Recreation on Belle Isle

Image: “Athletic Field, Belle Isle Park, Detroit, Mich.” Postcard, 1910, Detroit Historical Society.

Click here to see all narratives about Belle Isle

Click here to see resources for further reading on Belle Isle

Since its founding as a city park in 1879, Belle Isle has been a space for relaxation and fun for all of the people of Detroit. Designed with recreation specifically and centrally in mind by Olmstead, the island has evolved to provide space and facilities for leisure activities to suit all ages and abilities. While some sporting options may have fallen into disrepair of late, or even been closed, the self described “playground of the people”  is still a thriving island of sport and fun for everyone who visits.

By its nature as an island park, the first recreation activities which emerged on Belle Isle were maritime. For aquatic enthusiasts who lacked the resources, vessel, or time to join the Yacht Club or Boat Club the obvious option was to swim in the Detroit River. The Detroit Boat Club was the launching point for many water sports enthusiasts including light motor boats, sailing, but the primary sport and most competitively successful was solo and team rowing, until the city of Detroit’s acquisition and closure of the club in 1996.

In the warmer months thousands of Detroiters would flock to the island to bask on one of its beaches and cool off in the water, take some refreshments in the Pavillion or unwind in the less crowded Bath House. Unfortunately for approximately a decade in the 1960’s pollution from Detroit’s industry made the water unswimmable, but this is much less of a problem now as there is a maintained, safe beach which even has a waterslide!

a 1910 postcard of the main beach on Belle Isle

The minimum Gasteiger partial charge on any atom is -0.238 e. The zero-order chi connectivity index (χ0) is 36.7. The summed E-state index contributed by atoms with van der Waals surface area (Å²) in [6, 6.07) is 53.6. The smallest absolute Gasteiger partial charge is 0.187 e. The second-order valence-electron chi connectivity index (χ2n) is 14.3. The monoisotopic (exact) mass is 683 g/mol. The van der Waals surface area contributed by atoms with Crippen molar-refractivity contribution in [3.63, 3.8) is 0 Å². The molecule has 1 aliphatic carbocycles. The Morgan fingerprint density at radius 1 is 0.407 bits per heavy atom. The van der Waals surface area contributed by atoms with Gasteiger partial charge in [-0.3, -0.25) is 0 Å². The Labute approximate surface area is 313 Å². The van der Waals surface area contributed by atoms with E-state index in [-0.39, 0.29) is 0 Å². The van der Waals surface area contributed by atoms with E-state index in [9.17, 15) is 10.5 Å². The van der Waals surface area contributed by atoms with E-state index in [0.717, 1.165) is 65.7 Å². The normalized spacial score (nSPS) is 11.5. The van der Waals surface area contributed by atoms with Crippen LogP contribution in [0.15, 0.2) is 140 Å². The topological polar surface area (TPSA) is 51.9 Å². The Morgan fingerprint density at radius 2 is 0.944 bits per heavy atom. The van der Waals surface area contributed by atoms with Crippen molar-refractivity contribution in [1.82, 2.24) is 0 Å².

Swimmers escaping the heat at Belle Isle’s main beach. Postcard, 1910, Detroit Historical Society.

Another popular water based activity was canoeing through the canals of Belle Isle. Visitors could rent a canoe and glide under the trees and bridges of the small rivers that snaked through the island. This practice was also deemed unsafe when the waterways became too polluted.

Canoers on a waterway by the old Band Stand, 1910

Canoers on a waterway by the old Band Stand, 1910. Postcard, Detroit Historical Society.

Not all of the action on Belle Isle happens in the water, as the islands vast network of roads, paths and trails is perfect for exercise on two legs, or wheels. Belle Isle is a Detroit favourite for taking a walk, jog, run or ride with it’s many miles of open space track, a luxury for urban residents. Since 1969 the island has played host to thousands of amateur runners every New Years Eve for the annual Family Fun Run, with entrants offered a light 2km run or walk and a more demanding 5km circuit.

As early as 1910 Belle Isle had developed a recreation culture of the more organised kind, centred on the new Field House and bicycle pavilion (see cover photo). The Field house and it’s administration ran Little League competitions in popular sports  baseball and football, and had an athletics club and track complete with hurdles for the more zippy children. The Field House slowly expanded to incorporate more sports for young people; courts for basketball, fields and goals for soccer and rugby, to today with the most recent addition a set of racquet ball courts. Today sporting facilities are also used by community organisations who host large youth events such as the Metro Detroit Youth Day; over 37,000 children enjoyed a day of sport and game at the 2010 event.

The final and most notably absent recreation activity which was extremely popular on Belle Isle is the Golf Course. Built in 1922 as the first Golf Course open to the public in Detroit, the playing on Belle Isle was an affordable and leisurely pass time until the closure due to lack of maintenance funds in 2008. A proposal has recently been given to the City of Detroit to resurrect the course in a slightly unconventional manner; as a Frisbee golf course requiring far less maintenance. With the money well needed money that has come with the lease by the State of Michigan plans have also been made to restore the internal waterways for canoeing use!

  •  Record Youth Crowd Overpowers Belle Isle’s Athletic Field,” Washington D.C U.S Newswire, 7/14/2010

Click here to see all narratives about Belle Isle

Click here to see resources for further reading on Belle Isle

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